Most people, somewhere in their heart, fantasize about leaving their present and escaping all of its troubles. It's the unspoken desire to give up whatever possessions they can't live without, leave whatever parts of themselves they don't like behind, and become a new person, in a new place. I think of this escape fantasy as the mature person's version of the teenager's suicide fantasy; choosing to dream about a change for the better in self and surroundings instead of the meaningless retreat of death.
Most never take any action on their fantasy. They stay where they are -- and who they are -- and wait for things to get better, as they think things should. Too many attachments for them, and obligations, hopes for the future, loved ones, etc. Others, like my two best friends who left town a week ago, actualize their fantasy and disappear, to the envy of those they leave behind.
They really did it, what most of us only dream about when we are at our most fragile (or perhaps our most broken). They decided over the course of two weeks that they were going rent a van for all of their important stuff, get the hell out of Dodge, and go to Texas. The boyfriend threw away every word he had ever written, two or three 300 page notebooks, claiming all of his stories, lyrics, and poetry were now irrelevant and pointless. The girlfriend meted out all of her possessions to her friends, her jewelry box, the clothes her parents bought her when she started college, high-school art projects, dress shoes, and much more. They told everybody they were leaving Monday night, and then left Sunday morning, escaping even the obligation of saying goodbye.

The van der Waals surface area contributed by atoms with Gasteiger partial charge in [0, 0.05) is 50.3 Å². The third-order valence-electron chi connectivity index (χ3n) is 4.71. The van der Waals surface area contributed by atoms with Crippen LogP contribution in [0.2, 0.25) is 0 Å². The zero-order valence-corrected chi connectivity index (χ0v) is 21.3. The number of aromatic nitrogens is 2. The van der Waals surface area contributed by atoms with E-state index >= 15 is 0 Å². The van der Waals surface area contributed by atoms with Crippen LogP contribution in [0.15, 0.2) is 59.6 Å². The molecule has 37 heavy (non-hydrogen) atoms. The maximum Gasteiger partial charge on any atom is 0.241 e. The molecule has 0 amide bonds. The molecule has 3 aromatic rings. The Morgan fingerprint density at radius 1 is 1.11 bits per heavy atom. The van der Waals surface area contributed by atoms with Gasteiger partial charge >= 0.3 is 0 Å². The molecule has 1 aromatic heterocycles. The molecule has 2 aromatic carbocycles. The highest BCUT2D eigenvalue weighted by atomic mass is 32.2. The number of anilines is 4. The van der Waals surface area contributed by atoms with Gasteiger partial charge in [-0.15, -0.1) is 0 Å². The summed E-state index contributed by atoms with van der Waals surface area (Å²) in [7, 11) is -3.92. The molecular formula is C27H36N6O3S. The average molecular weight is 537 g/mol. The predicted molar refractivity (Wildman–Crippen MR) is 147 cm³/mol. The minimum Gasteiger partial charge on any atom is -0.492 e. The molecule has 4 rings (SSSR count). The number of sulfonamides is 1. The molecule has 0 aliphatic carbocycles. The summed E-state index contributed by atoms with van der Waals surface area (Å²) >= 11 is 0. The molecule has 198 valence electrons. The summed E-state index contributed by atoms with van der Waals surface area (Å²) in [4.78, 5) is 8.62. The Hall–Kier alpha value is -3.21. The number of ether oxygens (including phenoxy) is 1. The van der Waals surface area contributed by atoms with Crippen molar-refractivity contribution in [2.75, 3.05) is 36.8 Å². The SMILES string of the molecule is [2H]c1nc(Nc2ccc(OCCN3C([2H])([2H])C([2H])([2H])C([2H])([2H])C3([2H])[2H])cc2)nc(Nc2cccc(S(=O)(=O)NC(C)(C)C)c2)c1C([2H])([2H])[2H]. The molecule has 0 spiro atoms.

I know what my fantasy is, too, and I've come so very close to just doing it a couple of times. I'm close now, in fact, but I know I have all of this college left, and a girlfriend to think about, and debt to pay, and all manners of other shit stopping me. Still, it feels good to imagine getting away, to imagine a fresh start and a chance to be the person I think I could be. My fantasy involves putting a blanket or two, my CD collection, some clothes, my computer, and a few other things I need into my car, leaving enough room to put the seat back and drive comfortably. I see myself leaving town going North, and merging onto the I-70 turnpike that will take me as far East or West as I could ever want to be. No apologies, no goodbyes, and no forwarding address. The Deftones' Around the Fur is playing on my CD player, the perfect music for violent spiritual rebirth. As the needle on my speedometer hits 80, track 5 comes on. I do exactly what it tells me to, and